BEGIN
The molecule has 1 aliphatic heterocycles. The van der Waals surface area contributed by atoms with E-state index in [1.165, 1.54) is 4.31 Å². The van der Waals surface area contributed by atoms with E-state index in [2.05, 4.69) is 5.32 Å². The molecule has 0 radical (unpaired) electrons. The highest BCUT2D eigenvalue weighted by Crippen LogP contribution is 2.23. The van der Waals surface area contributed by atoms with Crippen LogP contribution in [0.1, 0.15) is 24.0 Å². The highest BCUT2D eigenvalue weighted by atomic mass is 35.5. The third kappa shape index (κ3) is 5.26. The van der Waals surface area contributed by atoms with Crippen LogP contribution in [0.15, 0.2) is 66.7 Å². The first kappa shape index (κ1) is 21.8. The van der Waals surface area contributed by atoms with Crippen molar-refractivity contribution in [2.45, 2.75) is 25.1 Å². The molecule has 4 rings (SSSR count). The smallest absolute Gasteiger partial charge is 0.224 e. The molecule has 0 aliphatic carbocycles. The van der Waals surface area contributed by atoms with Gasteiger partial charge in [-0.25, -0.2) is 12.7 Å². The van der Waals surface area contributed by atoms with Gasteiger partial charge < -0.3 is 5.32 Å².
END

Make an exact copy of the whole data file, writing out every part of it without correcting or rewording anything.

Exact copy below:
The molecule has 1 aliphatic heterocycles. The van der Waals surface area contributed by atoms with E-state index in [1.165, 1.54) is 4.31 Å². The van der Waals surface area contributed by atoms with E-state index in [2.05, 4.69) is 5.32 Å². The molecule has 0 radical (unpaired) electrons. The highest BCUT2D eigenvalue weighted by Crippen LogP contribution is 2.23. The van der Waals surface area contributed by atoms with Crippen LogP contribution in [0.1, 0.15) is 24.0 Å². The highest BCUT2D eigenvalue weighted by atomic mass is 35.5. The third kappa shape index (κ3) is 5.26. The van der Waals surface area contributed by atoms with Crippen LogP contribution in [0.15, 0.2) is 66.7 Å². The first kappa shape index (κ1) is 21.8. The van der Waals surface area contributed by atoms with Crippen molar-refractivity contribution in [2.45, 2.75) is 25.1 Å². The molecule has 4 rings (SSSR count). The smallest absolute Gasteiger partial charge is 0.224 e. The molecule has 0 aliphatic carbocycles. The van der Waals surface area contributed by atoms with Gasteiger partial charge in [-0.25, -0.2) is 12.7 Å². The van der Waals surface area contributed by atoms with Gasteiger partial charge < -0.3 is 5.32 Å².